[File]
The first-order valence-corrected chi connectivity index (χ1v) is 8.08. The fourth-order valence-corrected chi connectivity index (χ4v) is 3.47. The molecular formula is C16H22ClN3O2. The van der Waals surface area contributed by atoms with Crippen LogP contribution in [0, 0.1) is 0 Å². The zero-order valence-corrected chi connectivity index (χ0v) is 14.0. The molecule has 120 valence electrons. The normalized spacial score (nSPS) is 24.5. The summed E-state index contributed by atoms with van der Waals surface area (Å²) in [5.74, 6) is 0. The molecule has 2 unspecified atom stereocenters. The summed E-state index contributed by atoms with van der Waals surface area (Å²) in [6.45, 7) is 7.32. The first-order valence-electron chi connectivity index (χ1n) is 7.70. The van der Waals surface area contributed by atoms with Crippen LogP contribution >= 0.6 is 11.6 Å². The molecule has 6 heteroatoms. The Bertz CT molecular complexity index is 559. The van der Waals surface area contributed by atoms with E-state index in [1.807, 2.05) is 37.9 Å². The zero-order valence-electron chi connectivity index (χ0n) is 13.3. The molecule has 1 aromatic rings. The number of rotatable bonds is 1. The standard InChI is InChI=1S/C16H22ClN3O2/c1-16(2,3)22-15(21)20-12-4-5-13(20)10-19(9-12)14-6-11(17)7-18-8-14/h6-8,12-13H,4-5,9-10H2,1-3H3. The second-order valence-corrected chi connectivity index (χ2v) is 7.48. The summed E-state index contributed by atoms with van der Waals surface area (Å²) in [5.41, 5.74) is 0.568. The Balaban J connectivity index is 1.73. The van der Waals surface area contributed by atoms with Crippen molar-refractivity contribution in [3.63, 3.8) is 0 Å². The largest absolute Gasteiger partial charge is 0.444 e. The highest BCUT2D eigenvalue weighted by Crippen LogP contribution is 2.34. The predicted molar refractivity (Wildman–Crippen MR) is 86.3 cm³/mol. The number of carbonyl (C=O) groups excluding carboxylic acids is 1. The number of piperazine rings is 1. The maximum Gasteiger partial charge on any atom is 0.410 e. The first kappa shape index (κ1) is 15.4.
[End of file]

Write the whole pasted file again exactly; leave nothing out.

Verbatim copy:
The first-order valence-corrected chi connectivity index (χ1v) is 8.08. The fourth-order valence-corrected chi connectivity index (χ4v) is 3.47. The molecular formula is C16H22ClN3O2. The van der Waals surface area contributed by atoms with Crippen LogP contribution in [0, 0.1) is 0 Å². The zero-order valence-corrected chi connectivity index (χ0v) is 14.0. The molecule has 120 valence electrons. The normalized spacial score (nSPS) is 24.5. The summed E-state index contributed by atoms with van der Waals surface area (Å²) in [5.74, 6) is 0. The molecule has 2 unspecified atom stereocenters. The summed E-state index contributed by atoms with van der Waals surface area (Å²) in [6.45, 7) is 7.32. The first-order valence-electron chi connectivity index (χ1n) is 7.70. The van der Waals surface area contributed by atoms with Crippen LogP contribution >= 0.6 is 11.6 Å². The molecule has 6 heteroatoms. The Bertz CT molecular complexity index is 559. The van der Waals surface area contributed by atoms with E-state index in [1.807, 2.05) is 37.9 Å². The zero-order valence-electron chi connectivity index (χ0n) is 13.3. The molecule has 1 aromatic rings. The number of rotatable bonds is 1. The standard InChI is InChI=1S/C16H22ClN3O2/c1-16(2,3)22-15(21)20-12-4-5-13(20)10-19(9-12)14-6-11(17)7-18-8-14/h6-8,12-13H,4-5,9-10H2,1-3H3. The second-order valence-corrected chi connectivity index (χ2v) is 7.48. The summed E-state index contributed by atoms with van der Waals surface area (Å²) in [5.41, 5.74) is 0.568. The Balaban J connectivity index is 1.73. The van der Waals surface area contributed by atoms with Crippen molar-refractivity contribution in [3.63, 3.8) is 0 Å². The largest absolute Gasteiger partial charge is 0.444 e. The highest BCUT2D eigenvalue weighted by Crippen LogP contribution is 2.34. The predicted molar refractivity (Wildman–Crippen MR) is 86.3 cm³/mol. The number of carbonyl (C=O) groups excluding carboxylic acids is 1. The number of piperazine rings is 1. The maximum Gasteiger partial charge on any atom is 0.410 e. The first kappa shape index (κ1) is 15.4.